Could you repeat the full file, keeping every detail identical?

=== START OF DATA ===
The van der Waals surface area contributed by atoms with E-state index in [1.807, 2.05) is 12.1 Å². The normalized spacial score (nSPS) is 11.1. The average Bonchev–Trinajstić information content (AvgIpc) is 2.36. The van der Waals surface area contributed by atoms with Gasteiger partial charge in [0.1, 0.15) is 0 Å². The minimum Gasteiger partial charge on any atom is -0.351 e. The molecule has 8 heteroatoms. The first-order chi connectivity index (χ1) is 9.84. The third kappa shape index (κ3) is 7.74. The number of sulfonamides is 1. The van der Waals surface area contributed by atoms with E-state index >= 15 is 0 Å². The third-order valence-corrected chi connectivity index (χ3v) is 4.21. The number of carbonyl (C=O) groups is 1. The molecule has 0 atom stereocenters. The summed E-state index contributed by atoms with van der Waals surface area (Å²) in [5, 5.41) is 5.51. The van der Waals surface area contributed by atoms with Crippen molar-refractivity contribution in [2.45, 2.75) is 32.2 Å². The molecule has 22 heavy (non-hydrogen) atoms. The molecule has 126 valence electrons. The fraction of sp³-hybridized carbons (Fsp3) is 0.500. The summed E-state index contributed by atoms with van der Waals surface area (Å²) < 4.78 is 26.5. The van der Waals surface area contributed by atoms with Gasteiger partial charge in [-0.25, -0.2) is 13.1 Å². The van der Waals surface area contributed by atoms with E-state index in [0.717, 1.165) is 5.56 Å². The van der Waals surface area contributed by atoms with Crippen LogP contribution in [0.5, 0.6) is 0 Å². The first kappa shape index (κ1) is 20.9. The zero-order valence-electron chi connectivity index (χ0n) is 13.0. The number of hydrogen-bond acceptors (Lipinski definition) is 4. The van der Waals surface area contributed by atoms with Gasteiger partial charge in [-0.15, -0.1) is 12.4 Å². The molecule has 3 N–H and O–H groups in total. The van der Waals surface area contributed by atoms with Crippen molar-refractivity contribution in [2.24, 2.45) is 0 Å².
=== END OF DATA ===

The van der Waals surface area contributed by atoms with E-state index in [1.807, 2.05) is 12.1 Å². The normalized spacial score (nSPS) is 11.1. The average Bonchev–Trinajstić information content (AvgIpc) is 2.36. The van der Waals surface area contributed by atoms with Gasteiger partial charge in [0.1, 0.15) is 0 Å². The minimum Gasteiger partial charge on any atom is -0.351 e. The molecule has 8 heteroatoms. The first-order chi connectivity index (χ1) is 9.84. The third kappa shape index (κ3) is 7.74. The number of sulfonamides is 1. The van der Waals surface area contributed by atoms with E-state index >= 15 is 0 Å². The third-order valence-corrected chi connectivity index (χ3v) is 4.21. The number of carbonyl (C=O) groups is 1. The molecule has 0 atom stereocenters. The summed E-state index contributed by atoms with van der Waals surface area (Å²) in [5, 5.41) is 5.51. The van der Waals surface area contributed by atoms with Crippen molar-refractivity contribution in [2.45, 2.75) is 32.2 Å². The molecule has 22 heavy (non-hydrogen) atoms. The molecule has 126 valence electrons. The fraction of sp³-hybridized carbons (Fsp3) is 0.500. The summed E-state index contributed by atoms with van der Waals surface area (Å²) < 4.78 is 26.5. The van der Waals surface area contributed by atoms with Gasteiger partial charge in [-0.25, -0.2) is 13.1 Å². The van der Waals surface area contributed by atoms with E-state index in [0.717, 1.165) is 5.56 Å². The van der Waals surface area contributed by atoms with Crippen LogP contribution in [0.5, 0.6) is 0 Å². The first kappa shape index (κ1) is 20.9. The zero-order valence-electron chi connectivity index (χ0n) is 13.0. The number of hydrogen-bond acceptors (Lipinski definition) is 4. The van der Waals surface area contributed by atoms with Gasteiger partial charge in [-0.15, -0.1) is 12.4 Å². The molecule has 3 N–H and O–H groups in total. The van der Waals surface area contributed by atoms with Crippen molar-refractivity contribution in [2.24, 2.45) is 0 Å².